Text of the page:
Supplied in 17cm pot.
Price is for one plant only.
The common linking characteristic of cacti and succulents is the ability to store water in the leaves or stems enabling them to survive in arid habitats. All cacti are succulents, yet cacti are defined by the presence of areoles (specialised sites where spines form) whereas succulents have none.
The majority of cacti and succulents grow in desert and savannah situations with low moisture, dry air, bright sunshine, good drainage and high temperatures.
How to care for cacti and succulents typically grown as houseplants:
The compost must be open and free draining, to help prevent waterlogging and recreate natural habitat. Cacti compost is readily available from garden centres. Alternatively, use John Innes No 2 with up to 30 percent extra grit or fine gravel by volume, to help with drainage.
Re-pot pot-bound plants in spring, into a pot only slightly larger in diameter.
Holding spiny specimens can be tricky when re-potting so use thick strips of folded newspaper as tongs or an oven glove.
Most cacti and succulents can be placed on a sunny or bright window all year round. Forest-growing epiphytes such as Rhipsalis, however, need semi-shade.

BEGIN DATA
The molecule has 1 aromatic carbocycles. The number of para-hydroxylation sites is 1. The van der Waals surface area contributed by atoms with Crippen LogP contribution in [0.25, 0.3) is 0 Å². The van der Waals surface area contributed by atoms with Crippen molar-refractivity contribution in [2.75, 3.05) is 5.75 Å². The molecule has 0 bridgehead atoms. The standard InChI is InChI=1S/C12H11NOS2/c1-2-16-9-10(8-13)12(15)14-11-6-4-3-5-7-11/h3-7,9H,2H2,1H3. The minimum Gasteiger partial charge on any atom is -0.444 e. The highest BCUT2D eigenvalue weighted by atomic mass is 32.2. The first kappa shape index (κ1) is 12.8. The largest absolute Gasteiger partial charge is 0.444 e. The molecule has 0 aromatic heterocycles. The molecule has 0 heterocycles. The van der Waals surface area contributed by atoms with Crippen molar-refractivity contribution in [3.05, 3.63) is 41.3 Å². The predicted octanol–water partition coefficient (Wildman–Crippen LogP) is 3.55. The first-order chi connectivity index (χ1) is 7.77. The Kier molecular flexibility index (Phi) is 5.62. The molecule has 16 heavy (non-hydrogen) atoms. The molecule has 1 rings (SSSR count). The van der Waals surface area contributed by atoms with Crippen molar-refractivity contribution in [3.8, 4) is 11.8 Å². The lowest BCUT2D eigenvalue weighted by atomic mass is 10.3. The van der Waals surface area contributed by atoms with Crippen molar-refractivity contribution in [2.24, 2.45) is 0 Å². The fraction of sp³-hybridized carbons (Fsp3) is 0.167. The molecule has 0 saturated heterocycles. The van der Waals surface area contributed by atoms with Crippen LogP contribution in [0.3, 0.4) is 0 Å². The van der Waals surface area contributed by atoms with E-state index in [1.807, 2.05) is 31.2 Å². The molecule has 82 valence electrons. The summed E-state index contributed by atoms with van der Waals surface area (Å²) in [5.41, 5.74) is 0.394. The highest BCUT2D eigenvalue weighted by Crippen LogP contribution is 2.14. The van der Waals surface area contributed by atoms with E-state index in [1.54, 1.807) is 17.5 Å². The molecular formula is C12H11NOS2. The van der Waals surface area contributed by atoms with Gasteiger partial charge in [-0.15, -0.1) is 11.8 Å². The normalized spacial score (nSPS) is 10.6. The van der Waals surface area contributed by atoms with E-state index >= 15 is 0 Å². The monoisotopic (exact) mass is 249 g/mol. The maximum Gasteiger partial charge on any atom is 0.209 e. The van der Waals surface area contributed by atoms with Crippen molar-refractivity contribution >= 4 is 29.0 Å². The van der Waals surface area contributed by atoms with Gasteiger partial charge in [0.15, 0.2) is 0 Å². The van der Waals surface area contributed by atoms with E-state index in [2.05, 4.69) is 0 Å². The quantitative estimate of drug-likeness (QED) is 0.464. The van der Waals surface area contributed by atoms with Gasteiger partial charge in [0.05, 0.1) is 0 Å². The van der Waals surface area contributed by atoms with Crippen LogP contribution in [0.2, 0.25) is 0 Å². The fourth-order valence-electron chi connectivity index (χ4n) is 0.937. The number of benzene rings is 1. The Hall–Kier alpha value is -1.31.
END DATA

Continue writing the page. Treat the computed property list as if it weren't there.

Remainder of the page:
During the winter it is beneficial for plants to have cool night temperatures of 8-10°C (46-50°F) as a minimum, for a period of rest.
Central heating is not usually a problem for these plants over the winter; just remember they need sufficient water to prevent them from shrivelling.
Watering, feeding and ventilation
Spring and summer
From April onwards water cacti and succulents freely, allowing excess water to drain away
The compost should be allowed to dry out slightly between waterings, rather than keeping it constantly moist
Forest-growing epiphytes will benefit from a humid atmosphere
Feed established plants once a month during the growing season (April-September) using either a liquid houseplant feed or specialist liquid cacti feed
Cacti and succulents need fresh air and particularly need good ventilation during the summer months
Autumn and winter
From about September onwards reduce watering to a minimum, to encourage a period of rest. Allow the compost to virtually dry out before watering
Some desert dwellers can be left un-watered from early November to the end of February especially if they are away from overly heated rooms
Winter-flowering types will require warmth and regular watering during this time, to be then followed with a resting period in summer
Ideally use tepid rainwater for watering. The minerals in tap water builds up in the soil and can cause deposits on the leaves of succulents.